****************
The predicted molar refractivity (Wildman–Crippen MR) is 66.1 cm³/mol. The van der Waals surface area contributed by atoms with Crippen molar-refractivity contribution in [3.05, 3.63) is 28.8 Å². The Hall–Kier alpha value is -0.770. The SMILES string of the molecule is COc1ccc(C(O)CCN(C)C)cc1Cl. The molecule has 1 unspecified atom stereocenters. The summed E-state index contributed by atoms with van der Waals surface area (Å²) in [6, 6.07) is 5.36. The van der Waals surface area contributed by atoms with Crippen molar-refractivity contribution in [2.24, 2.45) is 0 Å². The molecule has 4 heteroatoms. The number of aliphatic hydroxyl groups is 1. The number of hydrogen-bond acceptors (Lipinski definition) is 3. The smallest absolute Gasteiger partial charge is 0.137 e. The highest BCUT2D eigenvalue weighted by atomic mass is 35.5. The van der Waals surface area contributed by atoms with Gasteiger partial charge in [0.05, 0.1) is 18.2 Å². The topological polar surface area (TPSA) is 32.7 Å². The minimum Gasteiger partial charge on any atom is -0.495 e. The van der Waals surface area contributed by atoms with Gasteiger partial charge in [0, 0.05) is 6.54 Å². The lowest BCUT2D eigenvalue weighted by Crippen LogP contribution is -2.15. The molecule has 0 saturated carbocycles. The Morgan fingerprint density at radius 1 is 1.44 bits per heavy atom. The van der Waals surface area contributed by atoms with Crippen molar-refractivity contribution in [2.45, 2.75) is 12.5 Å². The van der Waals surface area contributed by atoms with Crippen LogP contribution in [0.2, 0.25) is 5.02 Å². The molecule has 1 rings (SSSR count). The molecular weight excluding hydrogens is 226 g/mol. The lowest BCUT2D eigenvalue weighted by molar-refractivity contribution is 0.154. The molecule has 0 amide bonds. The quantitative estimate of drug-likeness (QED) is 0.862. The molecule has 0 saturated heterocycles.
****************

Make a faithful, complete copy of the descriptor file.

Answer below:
The predicted molar refractivity (Wildman–Crippen MR) is 66.1 cm³/mol. The van der Waals surface area contributed by atoms with Crippen molar-refractivity contribution in [3.05, 3.63) is 28.8 Å². The Hall–Kier alpha value is -0.770. The SMILES string of the molecule is COc1ccc(C(O)CCN(C)C)cc1Cl. The molecule has 1 unspecified atom stereocenters. The summed E-state index contributed by atoms with van der Waals surface area (Å²) in [6, 6.07) is 5.36. The van der Waals surface area contributed by atoms with Crippen molar-refractivity contribution in [2.24, 2.45) is 0 Å². The molecule has 4 heteroatoms. The number of aliphatic hydroxyl groups is 1. The number of hydrogen-bond acceptors (Lipinski definition) is 3. The smallest absolute Gasteiger partial charge is 0.137 e. The highest BCUT2D eigenvalue weighted by atomic mass is 35.5. The van der Waals surface area contributed by atoms with Gasteiger partial charge in [0.05, 0.1) is 18.2 Å². The topological polar surface area (TPSA) is 32.7 Å². The minimum Gasteiger partial charge on any atom is -0.495 e. The van der Waals surface area contributed by atoms with Gasteiger partial charge in [0, 0.05) is 6.54 Å². The lowest BCUT2D eigenvalue weighted by Crippen LogP contribution is -2.15. The molecule has 0 saturated carbocycles. The Morgan fingerprint density at radius 1 is 1.44 bits per heavy atom. The van der Waals surface area contributed by atoms with Crippen molar-refractivity contribution in [2.45, 2.75) is 12.5 Å². The van der Waals surface area contributed by atoms with Crippen LogP contribution in [0.2, 0.25) is 5.02 Å². The molecule has 1 rings (SSSR count). The molecular weight excluding hydrogens is 226 g/mol. The lowest BCUT2D eigenvalue weighted by molar-refractivity contribution is 0.154. The molecule has 0 amide bonds. The quantitative estimate of drug-likeness (QED) is 0.862. The molecule has 0 saturated heterocycles.